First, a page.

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136 Cards in this Set

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write out socialization
a proces in which a person is familiarized with the ways of a specific culture or group, it involves learning theory and skills.
what happened pre 1836 (1-500 A.D.) ?
involves meeting the hygiene and comfort needs of the individual and families. Christians working in close association with an organized church primarily provide care
nursing is no longer tied to the church and requires what?
complex responsabilities and crtitical thinking skills
what happened in 1836?
Fliedner opens a small hospital and training school in Germany *this is where Florence Nightengale receives her nursing education*
what is Nightingale called?
"the founder of modern medicine"
what happened from 1854-1860?
Florence Nightengale makes contirbutions to modern nursing. she cares for the soldiers in the Crimean War, sets up training schools at St. Thomas Hospital in London
what did Nightengale publish?
Notes on Nursing: what it is, and what it is not
what happened from 1861-1865?
Dorthea Dix established Nurse Corps of the US Army, she was not a nurse
what was dorthea Dix?
an advocate for the mentally ill
what happened in 1872?
Linda Richards graduated from the New England Hospital for women in Boston
in 1872 when Linda Richards graduated from the trainingschool in Boston what was this considered?
the beginning of Diploma education in the US
what is Linda Richards considered
America's 1st trained nurse
what happened in 1873?
3 nursing schools patterned after Nightengale's were developed in the US
in 1873 what were the 3 schools patterened after Nightengale?
-Bellevue Training School
-Conneticut Training School
-Boston Training School
what happened in 1874?
the 1st "Nightengale Model" school is set up in St. Catherine's, Ontario
what happened in 1882?
Clara Barton organized the American National Red Cross
what year was first graduate?
1892
what happened in 1893?
Wald and Brewster found the Henry Street Settlement which is the 1st home visiting nurse organization in the US. this is still up and running in New York City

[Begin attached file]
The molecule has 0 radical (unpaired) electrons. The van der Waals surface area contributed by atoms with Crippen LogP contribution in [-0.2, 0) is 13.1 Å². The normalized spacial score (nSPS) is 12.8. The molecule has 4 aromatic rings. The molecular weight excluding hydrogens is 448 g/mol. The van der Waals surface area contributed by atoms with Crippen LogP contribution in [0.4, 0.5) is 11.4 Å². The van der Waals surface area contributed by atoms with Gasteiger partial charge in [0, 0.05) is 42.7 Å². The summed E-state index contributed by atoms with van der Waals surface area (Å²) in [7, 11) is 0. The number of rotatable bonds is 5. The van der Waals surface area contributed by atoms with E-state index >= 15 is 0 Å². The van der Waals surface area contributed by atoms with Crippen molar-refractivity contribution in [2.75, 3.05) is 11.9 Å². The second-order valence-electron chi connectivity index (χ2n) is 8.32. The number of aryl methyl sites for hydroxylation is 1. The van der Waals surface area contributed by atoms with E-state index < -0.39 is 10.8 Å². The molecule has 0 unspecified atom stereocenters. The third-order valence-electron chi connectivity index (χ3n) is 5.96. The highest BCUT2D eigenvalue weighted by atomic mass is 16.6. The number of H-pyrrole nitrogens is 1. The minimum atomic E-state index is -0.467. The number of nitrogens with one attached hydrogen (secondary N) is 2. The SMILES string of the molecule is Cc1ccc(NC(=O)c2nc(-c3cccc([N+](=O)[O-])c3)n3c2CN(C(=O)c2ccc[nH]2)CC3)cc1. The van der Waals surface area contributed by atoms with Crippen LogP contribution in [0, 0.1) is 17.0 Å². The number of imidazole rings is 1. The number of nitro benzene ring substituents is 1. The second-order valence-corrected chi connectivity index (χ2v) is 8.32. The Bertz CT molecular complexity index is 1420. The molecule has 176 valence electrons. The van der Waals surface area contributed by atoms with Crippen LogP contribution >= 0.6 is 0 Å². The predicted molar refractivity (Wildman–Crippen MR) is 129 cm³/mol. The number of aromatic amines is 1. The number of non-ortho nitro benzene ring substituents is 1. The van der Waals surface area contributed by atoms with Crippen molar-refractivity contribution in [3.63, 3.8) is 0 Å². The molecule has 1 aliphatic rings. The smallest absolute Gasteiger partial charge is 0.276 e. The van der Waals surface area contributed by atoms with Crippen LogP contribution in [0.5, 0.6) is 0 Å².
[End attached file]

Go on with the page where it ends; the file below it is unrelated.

since when was professional nursing org. around?
1887
what happened in 1897?
the ANA ( American Nurses Association) was primary for nurses, it's purpose was to speak for the nurses
what was the ANA's purpose?
to speak for the nurses
what happened in 1899?
the International council of Nurses was established
what happened in 1900?
the 1st publication by the AJN ( American Journal of Nursing)
what happened in 1923?
the Gold mark report came about
what did the Gold Mark report state?
financial aupport for the unniversity level was made available
what happened in 1940?
The Brown Report came out
what did the Brown report state?
all education was to be moved to the unniversity level.
what did WWII result in?
nursing shortage
what happened in 1953?
National Stuent Nurses Association is created (NSNA)
what happened in 1965?
The ANA states that all nurses must use a university to obtain an RN
where was this stated?
in the ANA's 1st position paper on Nursing Education
what happened in 1985?
National Center for Nursing research is est. at the National Institutes of Health in Maryland ( updated by clinton in 1993)
what happened in 1994?
healthcare reform is a discussion that permeates professional circles, cost-containment measures, access to healthcare, and the need for health promotions are integral components of the issues
what happened in 1999?
advanced practice roles for nurses increase, heathcare and health promotions programs become central
what happened in 2001?
implications of the supply and demand of nurses
write out deff. to HEALTH
a state of complete physical and social well being, not merely the absence of disease or infirmity. it is a dynamic state of constant adaption to internal and external enviromental changes. it is personally defined to one's own values and expectations
write out deff. to WELLNESS
a dynamic balance between physical, psycological, social, and spiritual aspects of a person's life
write out deff. for HOLISM
seeing the universe and the client as a system of connected parts, rather than a sum of isolated parts
draw that circle diagram of Holism
emotions and mind
body
spirit
enviroment around them all
write out deff. for SELF-AWARENESS
knowing and caring for oneself; also recognizing one's own strengths and limitations
according the the "Host-Agent-Enviroment Model" what is the host?
the person who may be at risk for an illness
according the the "Host-Agent-Enviroment Model" what is the agent?
any factor (internal or external) that can lead to illness by it's presence or absence
according the the "Host-Agent-Enviroment Model" what is the enviroment?
factors (social,physical,economical,spiritual,emotional) that may create the likelyhood for the person to develop a disease
When was the High Level Wellness Model created
?
1961
When was the High Level Wellness Model created
?
1961
When was the High Level Wellness Model created
?
1961
When was the High Level Wellness Model created
?
1961
When was the High Level Wellness Model created
?
1961
When and who created the High level wellness model?
1961, Dunn
who and when was teh High Level Wellness Model created?
1961 by Dunn
what does the High Level Wellness model recognize?
health as an ongoing process toward a person's highest potential of functioning